# Arithmetic Course/Number Operation/Integration/Indefinite Integration

## Indefinite Integration

Mathematic operation on a function to find the total area under the function's curve . Given a function of x f(x) then the Indefinite Integration of function f(x) has a symbol below

$\int f(x)dx=Lim_{\Delta x\to 0}\Sigma \Delta x[f(x)+{\frac {f(x+\Delta x)}{2}}]$

Result

$\int _{}^{}f(x)\,dx=F(x)+C=\int f(x)dx=f^{'}(x)+C$

## Integration laws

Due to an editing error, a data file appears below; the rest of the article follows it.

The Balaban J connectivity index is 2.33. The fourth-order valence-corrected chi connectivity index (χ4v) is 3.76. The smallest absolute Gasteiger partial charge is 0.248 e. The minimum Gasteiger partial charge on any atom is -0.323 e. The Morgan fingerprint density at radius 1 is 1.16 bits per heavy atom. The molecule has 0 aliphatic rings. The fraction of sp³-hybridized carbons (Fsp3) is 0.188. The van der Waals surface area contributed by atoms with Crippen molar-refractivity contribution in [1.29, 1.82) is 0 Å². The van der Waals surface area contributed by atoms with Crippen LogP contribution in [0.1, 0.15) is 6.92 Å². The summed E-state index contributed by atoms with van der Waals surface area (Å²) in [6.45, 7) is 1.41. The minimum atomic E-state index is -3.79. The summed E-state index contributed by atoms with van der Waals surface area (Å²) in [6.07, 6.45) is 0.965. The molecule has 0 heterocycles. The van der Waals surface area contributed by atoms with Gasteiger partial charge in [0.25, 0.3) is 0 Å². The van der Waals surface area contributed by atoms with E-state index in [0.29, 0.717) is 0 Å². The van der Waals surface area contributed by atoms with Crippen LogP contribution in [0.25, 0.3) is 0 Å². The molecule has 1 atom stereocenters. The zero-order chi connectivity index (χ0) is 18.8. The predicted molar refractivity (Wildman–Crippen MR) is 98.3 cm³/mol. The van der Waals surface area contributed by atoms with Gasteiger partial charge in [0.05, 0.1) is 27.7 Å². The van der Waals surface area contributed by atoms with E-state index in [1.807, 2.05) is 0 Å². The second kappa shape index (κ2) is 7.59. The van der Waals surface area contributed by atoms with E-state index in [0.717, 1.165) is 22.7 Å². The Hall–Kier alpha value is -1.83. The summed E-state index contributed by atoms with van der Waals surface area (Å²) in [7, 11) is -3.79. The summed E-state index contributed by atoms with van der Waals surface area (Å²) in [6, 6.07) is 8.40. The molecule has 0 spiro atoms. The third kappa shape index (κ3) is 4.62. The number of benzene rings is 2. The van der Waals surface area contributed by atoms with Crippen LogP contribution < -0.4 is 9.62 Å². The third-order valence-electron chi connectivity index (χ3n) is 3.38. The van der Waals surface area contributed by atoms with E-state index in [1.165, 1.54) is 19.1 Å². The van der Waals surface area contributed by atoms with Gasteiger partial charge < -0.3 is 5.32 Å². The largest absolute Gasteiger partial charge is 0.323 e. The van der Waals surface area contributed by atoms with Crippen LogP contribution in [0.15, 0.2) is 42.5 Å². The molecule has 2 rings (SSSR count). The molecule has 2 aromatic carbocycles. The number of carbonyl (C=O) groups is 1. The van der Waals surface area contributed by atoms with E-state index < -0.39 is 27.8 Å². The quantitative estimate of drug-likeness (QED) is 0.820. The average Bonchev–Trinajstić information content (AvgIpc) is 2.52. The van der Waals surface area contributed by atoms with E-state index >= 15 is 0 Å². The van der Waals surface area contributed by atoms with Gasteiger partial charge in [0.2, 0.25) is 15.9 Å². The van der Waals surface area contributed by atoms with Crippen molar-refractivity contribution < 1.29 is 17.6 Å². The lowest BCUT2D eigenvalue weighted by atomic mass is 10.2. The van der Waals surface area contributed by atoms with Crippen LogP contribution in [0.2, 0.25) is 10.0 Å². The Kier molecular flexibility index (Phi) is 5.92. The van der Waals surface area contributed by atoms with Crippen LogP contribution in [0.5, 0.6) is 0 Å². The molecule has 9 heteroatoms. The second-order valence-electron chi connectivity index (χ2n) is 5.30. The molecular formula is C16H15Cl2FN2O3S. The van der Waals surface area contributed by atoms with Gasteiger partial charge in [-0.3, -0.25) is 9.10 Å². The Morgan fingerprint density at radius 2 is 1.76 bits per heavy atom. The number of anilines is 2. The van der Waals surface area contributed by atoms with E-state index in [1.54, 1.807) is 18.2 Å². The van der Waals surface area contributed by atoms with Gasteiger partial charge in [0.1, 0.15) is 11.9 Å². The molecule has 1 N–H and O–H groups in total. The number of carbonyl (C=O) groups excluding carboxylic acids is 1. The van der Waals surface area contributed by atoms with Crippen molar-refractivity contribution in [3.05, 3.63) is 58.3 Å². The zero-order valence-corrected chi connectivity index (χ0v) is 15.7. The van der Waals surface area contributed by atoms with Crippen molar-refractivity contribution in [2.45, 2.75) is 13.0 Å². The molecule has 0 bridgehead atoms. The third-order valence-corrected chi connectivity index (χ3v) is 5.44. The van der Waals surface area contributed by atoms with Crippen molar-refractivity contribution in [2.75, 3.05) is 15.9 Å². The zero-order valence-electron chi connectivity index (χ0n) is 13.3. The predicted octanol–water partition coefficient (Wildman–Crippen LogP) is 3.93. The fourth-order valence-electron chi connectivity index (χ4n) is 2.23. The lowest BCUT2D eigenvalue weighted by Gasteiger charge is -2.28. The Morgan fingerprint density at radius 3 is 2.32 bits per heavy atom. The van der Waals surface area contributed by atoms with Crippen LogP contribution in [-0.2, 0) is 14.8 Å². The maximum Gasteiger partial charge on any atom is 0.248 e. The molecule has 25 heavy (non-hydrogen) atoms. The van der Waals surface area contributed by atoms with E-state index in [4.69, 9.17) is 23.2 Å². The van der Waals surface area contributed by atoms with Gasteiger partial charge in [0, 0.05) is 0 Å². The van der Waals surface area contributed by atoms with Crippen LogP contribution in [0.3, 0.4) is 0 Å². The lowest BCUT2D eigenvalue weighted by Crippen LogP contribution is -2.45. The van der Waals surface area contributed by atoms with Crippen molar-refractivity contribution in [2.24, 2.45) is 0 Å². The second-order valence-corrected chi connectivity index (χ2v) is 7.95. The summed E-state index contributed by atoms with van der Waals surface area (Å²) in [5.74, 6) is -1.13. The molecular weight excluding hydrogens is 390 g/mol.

$\int {\frac {f^{'}(x)}{f(x)}}{\rm {d}}x=\ln |f(x)|+c$
$\int {UV}=U\int {V}-\int {\left(U^{'}\int {V}\right)}$
$e^{x}$  also generates itself and is susceptible to the same treatment.
$\int {e^{-x}\sin x}~dx=(-e^{-x})\sin x-\int {(-e^{-x})\cos x}~dx$
$=-e^{-x}\sin x+\int {e^{-x}\cos x}~dx$
$=-e^{-x}(\sin x+\cos x)-\int {e^{-x}\sin x}~dx+c$
We now have our required integral on both sides of the equation so
$=-{\frac {1}{2}}e^{-x}(\sin x+\cos x)+c$
• $f(x)=m$
$\int mdx=mx+C$
• $f(x)=x^{n}$
$\int {f(x)}dx={\frac {1}{n+1}}x^{n+1}+c$
• $f(x)={\frac {1}{x}}$
$\int {\frac {1}{x}}dx=\ln x$